29 May, 2015

Supreme Goodwill - UK Supreme Court Addresses Jurisdictional Goodwill

In today's business world reputation is everything when selling your goods or services to the masses at large. Goodwill, the inherent reputation of your goods or services, can easily overreach beyond the mere confides of countries, continents, or even the solar system. With this in mind, how far a business' goodwill can, and does, reach is hugely important, especially when it comes to someone passing off their goods or services as a famous brands' equivalents. What makes things even more complex is the nature of the online world we are all a part of, which has a wholly borderless reach (excluding geo-blocking), and in which anyone can pass themselves off as someone or something else without much difficulty. This begs the question: how far does your goodwill extend, even if you have no or very little presence in a given territory, due to your goodwill online? The Supreme Court of the United Kingdom endeavored to answer this question only a little over a month ago.

The case in question was Starbucks (HK) Limited and another v British Sky Broadcasting Group PLC and others, which concerned the use of IPTV, or in more simplistic terms, the streaming of TV via the Internet using dedicated hardware to do so, very much like cable TV but in an online environment. Starbucks (HK) and PCCW Media Ltd, two corporate members of a larger group (referred to as "PCCM" in the judgment as a whole), which operated an IPTV service called "NOW BROADBAND TV", subsequently renamed to "NOW TV", in Hong Kong, being the largest entity in its respective IPTV business in the country. Most of the channels offered through the NOW TV service are in Chinese, and are not accessible in the United Kingdom, although some people in the UK had been identified as being aware of the service. PCCM had since considered expanding internationally, and did so by launching a mobile app called NOW aimed at the Chinese-speaking population in the UK. Prior to the launching of the app in the same year Sky announced its "NOW TV" on-demand service, which went into its beta phase roughly at the same time as the launching of PCCM's mobile app. PCCM subsequently sued Sky under the tort of passing off (more on which can be found here), with the case ending up all the way in the Supreme Court.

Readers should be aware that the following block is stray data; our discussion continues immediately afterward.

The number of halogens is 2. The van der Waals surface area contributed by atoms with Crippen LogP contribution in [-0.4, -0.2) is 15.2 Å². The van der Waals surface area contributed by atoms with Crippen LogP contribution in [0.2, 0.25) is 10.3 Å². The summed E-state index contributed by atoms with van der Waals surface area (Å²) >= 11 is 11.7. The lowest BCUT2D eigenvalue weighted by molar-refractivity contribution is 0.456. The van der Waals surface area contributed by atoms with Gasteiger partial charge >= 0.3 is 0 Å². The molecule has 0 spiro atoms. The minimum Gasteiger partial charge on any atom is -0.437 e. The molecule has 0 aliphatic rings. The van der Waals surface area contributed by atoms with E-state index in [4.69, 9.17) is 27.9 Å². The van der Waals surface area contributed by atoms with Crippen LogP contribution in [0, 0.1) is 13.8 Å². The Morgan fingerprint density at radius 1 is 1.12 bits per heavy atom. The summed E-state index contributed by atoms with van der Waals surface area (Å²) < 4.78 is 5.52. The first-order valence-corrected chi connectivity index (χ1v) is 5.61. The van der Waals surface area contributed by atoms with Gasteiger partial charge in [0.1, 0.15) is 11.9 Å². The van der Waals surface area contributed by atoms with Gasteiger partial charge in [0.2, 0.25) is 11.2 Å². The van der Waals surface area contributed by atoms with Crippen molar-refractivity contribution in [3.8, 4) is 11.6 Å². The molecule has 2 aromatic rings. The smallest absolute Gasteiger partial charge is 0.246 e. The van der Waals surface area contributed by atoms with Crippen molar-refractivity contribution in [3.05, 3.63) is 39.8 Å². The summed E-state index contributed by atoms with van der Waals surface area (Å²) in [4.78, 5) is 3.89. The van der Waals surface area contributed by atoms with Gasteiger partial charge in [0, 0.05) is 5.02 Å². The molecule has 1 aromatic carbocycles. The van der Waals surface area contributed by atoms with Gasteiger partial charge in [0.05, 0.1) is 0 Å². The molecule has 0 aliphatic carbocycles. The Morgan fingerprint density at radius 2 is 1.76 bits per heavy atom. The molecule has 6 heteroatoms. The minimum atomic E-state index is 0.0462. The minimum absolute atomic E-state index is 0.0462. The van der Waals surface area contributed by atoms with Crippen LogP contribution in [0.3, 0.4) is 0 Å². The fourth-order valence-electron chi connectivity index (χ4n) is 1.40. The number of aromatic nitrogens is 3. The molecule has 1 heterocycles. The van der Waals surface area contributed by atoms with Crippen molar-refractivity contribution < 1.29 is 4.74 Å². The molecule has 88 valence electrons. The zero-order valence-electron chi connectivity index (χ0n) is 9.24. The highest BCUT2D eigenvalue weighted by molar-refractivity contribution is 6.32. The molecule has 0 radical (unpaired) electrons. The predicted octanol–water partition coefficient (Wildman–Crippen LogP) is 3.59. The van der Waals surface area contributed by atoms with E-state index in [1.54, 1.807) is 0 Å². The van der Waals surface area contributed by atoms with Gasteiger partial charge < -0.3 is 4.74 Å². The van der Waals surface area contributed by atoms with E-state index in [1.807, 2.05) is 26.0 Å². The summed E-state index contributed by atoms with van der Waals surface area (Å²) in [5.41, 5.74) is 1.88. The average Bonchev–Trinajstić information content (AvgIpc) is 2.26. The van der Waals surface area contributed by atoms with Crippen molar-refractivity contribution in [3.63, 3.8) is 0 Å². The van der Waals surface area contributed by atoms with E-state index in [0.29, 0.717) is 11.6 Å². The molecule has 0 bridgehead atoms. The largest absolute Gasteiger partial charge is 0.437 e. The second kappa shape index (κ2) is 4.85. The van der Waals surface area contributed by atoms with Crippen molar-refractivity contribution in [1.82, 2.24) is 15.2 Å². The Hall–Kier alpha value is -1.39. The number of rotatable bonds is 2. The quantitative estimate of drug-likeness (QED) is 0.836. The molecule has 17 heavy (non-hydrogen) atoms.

Passing off, as has been noted in the article above, hinges on three factors that need to be established in order to prove the tort of passing off: (i) goodwill or reputation in the goods or services provided in the minds of the purchasing public; (ii) a misrepresentation by the defendant to the public that leads or is likely to lead, the public to think the goods or services are provided by the plaintiff; and (iii) the plaintiff suffers, or is likely to suffer, damage as a result of this misrepresentation. PCCM established the latter two requirements at first instances, and therefore the Supreme Court had to decide on whether Sky's service fulfilled the first requirement, amounting to passing off.

The main question therefore to the Supreme Court was whether PCCM had goodwill in the jurisdiction in question, in other words a customer base, meaning the UK. As the court stated, reiterating Lord Justice Oliver in Anheuser-Buch v Budejovicky Budvar NP, that goodwill is very much "localized" and that "...reputation which may, no doubt, and frequently does, exist without any supporting local business… does not by itself constitute a property which the law protects". In other words, even if goods or services have a certain, even strong reputation to them, does not mean it inherently commands it everywhere, irrespective of actual use or not. This line of thinking very much confirms precedent from decades prior, where similar conclusions have been made as to the localized nature of goodwill.

Territorial issues can be dealt with amicably at times